The fantastic Cornell Lab of Ornithology offers two ways to identify that bird you saw, if you were bird watching in North America, with Merlin. You can download the free app for Android or iPhone and go through a series of prompts to ID that bird, or upload a photo from your desktop, note where and when you took the photo, tag the tip of the beak, the eye and the tail of the bird and like magic (and with use of the eBird database), you can learn about the birds you see.
Disruption’s Tragic Flaw The case of Uber shows why European companies should not follow the example of their American competitors too closely. It pays to take the needs of customers and contractors into account.
BeeLine Reader makes screen reading easier with multicolored gradients that guide your eyes from line to line.
ImmigrationTrackr - "This project was developed in two hackathons (Code for America and Lesbians Who Tech) to create an open-source tool to help visa and immigration paperwork. The hope is that other people will build on this and make a viable tool for public use. Right now it's mostly developed on Rails." [via mefi projects]
The Ghost Of Grindr "On Wednesday Michael Musto has an item in his column that reads “We’ve all met someone online with attractive photos who then shows up at your door looking like something from Night of the Living Dead, but rumors are growing amongst app-happy gays of a real life ‘ghost trick’ who shows up at your apartment via Grindr, then vanishes into thin air (shady!). I don’t know what to think of this urban legend-y tale, but shaken witnesses are sticking by their stories, and police have been involved in a few incidents, so be careful out there, boys (and ghouls).”
Gina Trapani described that weekend as a slow boil. There wasn't a tangible concept yet. But there was something there—a problem she needed to solve. It was early 2009, and an idea had been nagging her for more than a year. She left Lifehacker in large part because she was ready to stop writing about all the apps other people were making and start creating some of her own. Just weeks after she stepped down as the editor, she had a phone conversation with her former boss, Gawker chief Nick Denton. "There's a Twitter app I want to build," she had told him.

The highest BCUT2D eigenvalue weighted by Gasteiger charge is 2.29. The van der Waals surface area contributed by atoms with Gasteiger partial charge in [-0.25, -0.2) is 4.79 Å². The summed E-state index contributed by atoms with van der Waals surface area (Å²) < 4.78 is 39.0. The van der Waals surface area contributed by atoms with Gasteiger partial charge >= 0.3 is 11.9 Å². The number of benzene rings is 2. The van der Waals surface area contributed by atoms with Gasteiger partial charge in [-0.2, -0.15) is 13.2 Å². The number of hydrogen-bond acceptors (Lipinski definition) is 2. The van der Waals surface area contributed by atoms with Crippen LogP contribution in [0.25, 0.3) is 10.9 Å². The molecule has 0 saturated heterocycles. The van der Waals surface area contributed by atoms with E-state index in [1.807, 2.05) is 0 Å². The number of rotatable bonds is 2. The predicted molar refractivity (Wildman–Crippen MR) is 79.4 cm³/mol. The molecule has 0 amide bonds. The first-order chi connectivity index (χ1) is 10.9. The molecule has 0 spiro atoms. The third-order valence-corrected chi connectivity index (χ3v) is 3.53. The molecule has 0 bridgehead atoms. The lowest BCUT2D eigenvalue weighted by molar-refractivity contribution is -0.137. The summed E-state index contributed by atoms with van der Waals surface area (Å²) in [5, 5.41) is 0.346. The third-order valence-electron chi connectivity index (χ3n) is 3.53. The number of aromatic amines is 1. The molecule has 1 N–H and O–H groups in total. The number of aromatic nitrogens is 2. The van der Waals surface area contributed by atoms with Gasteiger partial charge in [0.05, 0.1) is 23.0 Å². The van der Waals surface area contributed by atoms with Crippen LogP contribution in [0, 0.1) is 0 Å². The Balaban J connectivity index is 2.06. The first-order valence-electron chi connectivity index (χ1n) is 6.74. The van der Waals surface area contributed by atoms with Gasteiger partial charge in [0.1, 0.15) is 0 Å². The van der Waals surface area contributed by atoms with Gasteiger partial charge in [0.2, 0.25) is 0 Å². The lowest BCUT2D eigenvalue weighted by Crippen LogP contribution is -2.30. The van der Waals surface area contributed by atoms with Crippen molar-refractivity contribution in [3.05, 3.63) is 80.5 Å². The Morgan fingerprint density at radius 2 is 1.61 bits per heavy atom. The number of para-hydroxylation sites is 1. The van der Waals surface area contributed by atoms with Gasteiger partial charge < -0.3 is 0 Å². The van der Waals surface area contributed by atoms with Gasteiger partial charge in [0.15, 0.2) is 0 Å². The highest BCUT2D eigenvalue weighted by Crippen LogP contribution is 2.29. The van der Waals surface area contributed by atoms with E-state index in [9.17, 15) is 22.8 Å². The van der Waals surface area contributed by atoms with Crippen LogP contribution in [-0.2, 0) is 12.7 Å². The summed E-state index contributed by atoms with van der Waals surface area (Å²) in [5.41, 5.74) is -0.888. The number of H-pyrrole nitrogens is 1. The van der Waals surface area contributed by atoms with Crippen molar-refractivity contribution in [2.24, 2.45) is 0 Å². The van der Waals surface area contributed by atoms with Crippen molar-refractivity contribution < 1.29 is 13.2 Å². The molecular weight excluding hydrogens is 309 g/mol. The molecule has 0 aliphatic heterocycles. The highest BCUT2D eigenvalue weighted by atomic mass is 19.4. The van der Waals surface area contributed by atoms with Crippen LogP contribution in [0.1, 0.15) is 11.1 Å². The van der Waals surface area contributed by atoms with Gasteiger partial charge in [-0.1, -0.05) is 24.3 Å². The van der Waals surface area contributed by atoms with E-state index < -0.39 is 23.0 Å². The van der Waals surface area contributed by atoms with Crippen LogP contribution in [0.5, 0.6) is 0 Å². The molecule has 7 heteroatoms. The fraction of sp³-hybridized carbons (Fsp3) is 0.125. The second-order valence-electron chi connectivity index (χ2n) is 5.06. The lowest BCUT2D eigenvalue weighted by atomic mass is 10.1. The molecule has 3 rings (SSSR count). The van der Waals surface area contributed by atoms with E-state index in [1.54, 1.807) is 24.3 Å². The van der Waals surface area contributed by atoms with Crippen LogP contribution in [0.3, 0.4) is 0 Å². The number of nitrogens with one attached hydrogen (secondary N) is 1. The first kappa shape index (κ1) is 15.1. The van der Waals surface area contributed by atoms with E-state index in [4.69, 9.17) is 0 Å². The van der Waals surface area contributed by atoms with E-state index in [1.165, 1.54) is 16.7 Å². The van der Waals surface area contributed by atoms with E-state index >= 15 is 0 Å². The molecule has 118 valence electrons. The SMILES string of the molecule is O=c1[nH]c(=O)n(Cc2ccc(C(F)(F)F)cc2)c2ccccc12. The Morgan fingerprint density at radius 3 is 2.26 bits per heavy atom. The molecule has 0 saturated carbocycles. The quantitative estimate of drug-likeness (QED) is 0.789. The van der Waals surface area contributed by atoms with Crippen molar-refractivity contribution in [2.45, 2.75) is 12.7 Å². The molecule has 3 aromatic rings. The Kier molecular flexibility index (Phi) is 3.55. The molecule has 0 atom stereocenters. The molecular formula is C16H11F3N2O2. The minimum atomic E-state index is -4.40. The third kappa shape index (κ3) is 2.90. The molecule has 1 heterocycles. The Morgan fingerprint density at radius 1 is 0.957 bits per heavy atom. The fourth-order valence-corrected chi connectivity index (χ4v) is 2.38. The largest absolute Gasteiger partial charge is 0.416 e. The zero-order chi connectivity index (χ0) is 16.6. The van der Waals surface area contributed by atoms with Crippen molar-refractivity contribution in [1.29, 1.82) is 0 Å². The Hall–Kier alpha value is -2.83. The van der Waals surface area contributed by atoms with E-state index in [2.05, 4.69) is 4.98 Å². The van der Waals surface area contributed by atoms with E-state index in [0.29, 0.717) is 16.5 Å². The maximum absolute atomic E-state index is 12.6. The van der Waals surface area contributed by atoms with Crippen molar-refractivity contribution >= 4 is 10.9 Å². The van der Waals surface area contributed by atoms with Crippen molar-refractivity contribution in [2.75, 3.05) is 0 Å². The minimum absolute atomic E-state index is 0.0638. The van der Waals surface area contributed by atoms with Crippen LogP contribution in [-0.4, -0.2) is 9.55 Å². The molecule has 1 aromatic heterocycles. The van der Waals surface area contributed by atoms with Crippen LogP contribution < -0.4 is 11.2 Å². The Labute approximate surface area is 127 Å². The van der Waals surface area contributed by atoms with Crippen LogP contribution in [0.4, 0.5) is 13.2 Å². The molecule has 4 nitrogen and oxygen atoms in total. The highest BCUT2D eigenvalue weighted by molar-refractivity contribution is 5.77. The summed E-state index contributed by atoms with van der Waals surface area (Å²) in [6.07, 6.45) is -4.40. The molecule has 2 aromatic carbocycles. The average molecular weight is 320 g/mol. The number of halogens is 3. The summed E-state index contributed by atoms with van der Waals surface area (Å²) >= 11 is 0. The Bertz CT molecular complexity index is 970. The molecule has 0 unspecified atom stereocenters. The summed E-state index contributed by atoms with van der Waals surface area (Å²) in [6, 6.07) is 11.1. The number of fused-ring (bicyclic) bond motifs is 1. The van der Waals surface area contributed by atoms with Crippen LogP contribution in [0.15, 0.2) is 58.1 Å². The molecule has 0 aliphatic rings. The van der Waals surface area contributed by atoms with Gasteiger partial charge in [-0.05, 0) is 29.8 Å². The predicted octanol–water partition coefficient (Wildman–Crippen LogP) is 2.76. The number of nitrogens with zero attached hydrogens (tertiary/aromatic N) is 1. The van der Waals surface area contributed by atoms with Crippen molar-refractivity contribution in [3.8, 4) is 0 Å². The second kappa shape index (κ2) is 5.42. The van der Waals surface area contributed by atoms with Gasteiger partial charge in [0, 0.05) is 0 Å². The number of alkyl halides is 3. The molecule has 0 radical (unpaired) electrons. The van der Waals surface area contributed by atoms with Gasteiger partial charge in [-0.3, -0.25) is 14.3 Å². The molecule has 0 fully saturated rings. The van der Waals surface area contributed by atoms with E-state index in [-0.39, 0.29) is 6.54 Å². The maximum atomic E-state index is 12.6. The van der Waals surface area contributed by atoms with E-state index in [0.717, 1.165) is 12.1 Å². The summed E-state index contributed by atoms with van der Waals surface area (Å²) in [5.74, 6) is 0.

Refuge Restrooms is a crowdsourced website that works to help trans, intersex, and gender nonconforming people find safe restrooms. They've recently launched an iPhone app, with an unofficial (and with-ads) android app already out. [more inside]
How we saved Baltimore $600,000 in one day.
Be My Eyes is an app which connects blind people needing assistance with a sighted person who can help them by providing a description of what they're seeing. You can be Amelie!
Plague is a new social networking app that spreads information like a contagious disease. You see a post from someone who is geographically close to you. Swipe up to spread it to the users nearest to you, swipe down to not share it. The more fun part is posting your own content and watching it travel around globe. These articles explain with more detail.
Back in 2006, 235w103 asked "...is there some sort of online thing where it'll find me a girl-scout to purchase from? Because I don't know any". There is now. Starting December 12, customers can order cookies from scouts online; and have the boxes shipped directly to their homes. There is also a new app that will point you to booth sales in your area.
Worried about being pulled over for Driving while black? No worries, there's an App for that coming, checkout the official site with video demo.